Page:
Health class in school is an experience few of us would like to repeat, I’m sure. Though it’s been a good many years since I was subjected to the joys of health education, I continue to think about the types of lessons I had, particularly about eating disorders, and how lacking these were. I can only imagine that things have gotten progressively worse with the focus on the “obesity epidemic” that is so pervasive today.
In one of my favourite articles ever, Pinhas et al. (2013) outline some issues with healthy curricula related to “healthy eating” in schools in the wake of obesity rhetoric. These include:
- The simplistic “energy in, energy out” message can be highly problematic for some children, who may take this to mean they need to engage in restrictive behaviours
- Without addressing weight stigmatization in schools, messages about health hold little purchase, and tend to
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Prevention programs for eating disorders abound, though many people I’ve talked to (mostly on Twitter, because that’s where I have a lot of discussions of this type) have expressed the sentiment that limited resources might be better spent on early intervention or treatment in general. Still, it isn’t hard to understand why we still optimistically aim for eating disorder prevention; of course we would rather stop eating disorders in their tracks, before they wreak havoc on the lives of people and their loved ones. I’ve written about my own take on the “is prevention possible” debate elsewhere, highlighting some of my concerns, as well as some more optimistic sentiments about truly systemic prevention efforts.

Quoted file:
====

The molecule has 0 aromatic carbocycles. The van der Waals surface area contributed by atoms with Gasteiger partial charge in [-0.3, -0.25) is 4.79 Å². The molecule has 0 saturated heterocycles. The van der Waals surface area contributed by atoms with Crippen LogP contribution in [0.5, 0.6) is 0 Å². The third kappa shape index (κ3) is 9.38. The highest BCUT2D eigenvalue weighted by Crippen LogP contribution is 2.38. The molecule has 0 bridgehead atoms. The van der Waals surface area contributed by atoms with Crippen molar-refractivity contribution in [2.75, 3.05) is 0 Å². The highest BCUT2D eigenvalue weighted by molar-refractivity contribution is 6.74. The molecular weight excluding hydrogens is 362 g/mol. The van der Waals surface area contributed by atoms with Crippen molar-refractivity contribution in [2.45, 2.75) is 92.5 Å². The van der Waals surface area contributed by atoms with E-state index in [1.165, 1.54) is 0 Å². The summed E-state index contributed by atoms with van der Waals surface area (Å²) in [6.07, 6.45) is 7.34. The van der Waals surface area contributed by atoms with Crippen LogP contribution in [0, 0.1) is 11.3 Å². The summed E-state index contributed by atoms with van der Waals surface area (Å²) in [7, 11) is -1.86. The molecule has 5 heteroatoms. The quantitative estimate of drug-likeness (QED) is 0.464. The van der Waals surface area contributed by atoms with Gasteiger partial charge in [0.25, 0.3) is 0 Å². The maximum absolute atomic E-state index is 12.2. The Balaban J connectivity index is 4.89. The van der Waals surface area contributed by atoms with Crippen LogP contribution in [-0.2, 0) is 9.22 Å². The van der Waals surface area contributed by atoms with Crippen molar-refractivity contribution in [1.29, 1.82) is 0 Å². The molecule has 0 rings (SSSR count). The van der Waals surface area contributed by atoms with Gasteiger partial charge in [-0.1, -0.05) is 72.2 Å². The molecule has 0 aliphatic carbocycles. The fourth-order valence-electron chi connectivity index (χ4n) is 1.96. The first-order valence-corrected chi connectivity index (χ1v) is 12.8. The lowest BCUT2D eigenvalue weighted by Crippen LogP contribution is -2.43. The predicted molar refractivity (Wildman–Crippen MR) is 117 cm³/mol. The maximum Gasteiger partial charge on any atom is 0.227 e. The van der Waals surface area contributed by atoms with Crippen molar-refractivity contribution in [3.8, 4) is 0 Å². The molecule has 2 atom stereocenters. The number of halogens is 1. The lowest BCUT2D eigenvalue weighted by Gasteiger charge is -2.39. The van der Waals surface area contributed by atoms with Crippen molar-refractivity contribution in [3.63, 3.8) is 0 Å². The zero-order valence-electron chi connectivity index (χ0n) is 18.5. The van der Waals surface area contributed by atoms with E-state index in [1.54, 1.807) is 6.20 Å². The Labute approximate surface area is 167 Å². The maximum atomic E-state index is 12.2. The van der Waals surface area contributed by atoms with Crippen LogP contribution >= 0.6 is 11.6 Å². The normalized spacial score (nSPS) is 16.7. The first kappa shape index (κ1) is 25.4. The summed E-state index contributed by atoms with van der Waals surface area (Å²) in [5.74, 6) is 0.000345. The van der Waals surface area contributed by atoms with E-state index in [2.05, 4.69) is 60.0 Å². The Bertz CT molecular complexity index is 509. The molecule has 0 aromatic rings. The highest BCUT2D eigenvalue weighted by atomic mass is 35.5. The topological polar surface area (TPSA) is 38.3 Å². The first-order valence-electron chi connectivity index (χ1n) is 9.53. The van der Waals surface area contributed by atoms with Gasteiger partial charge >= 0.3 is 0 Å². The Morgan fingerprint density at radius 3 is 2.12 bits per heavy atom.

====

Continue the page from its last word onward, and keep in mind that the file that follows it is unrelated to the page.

One of the things I am most concerned about is the fact that prevention tends to take place in the school context, delivered by teachers who may or may not know much about eating disorders … Continue reading →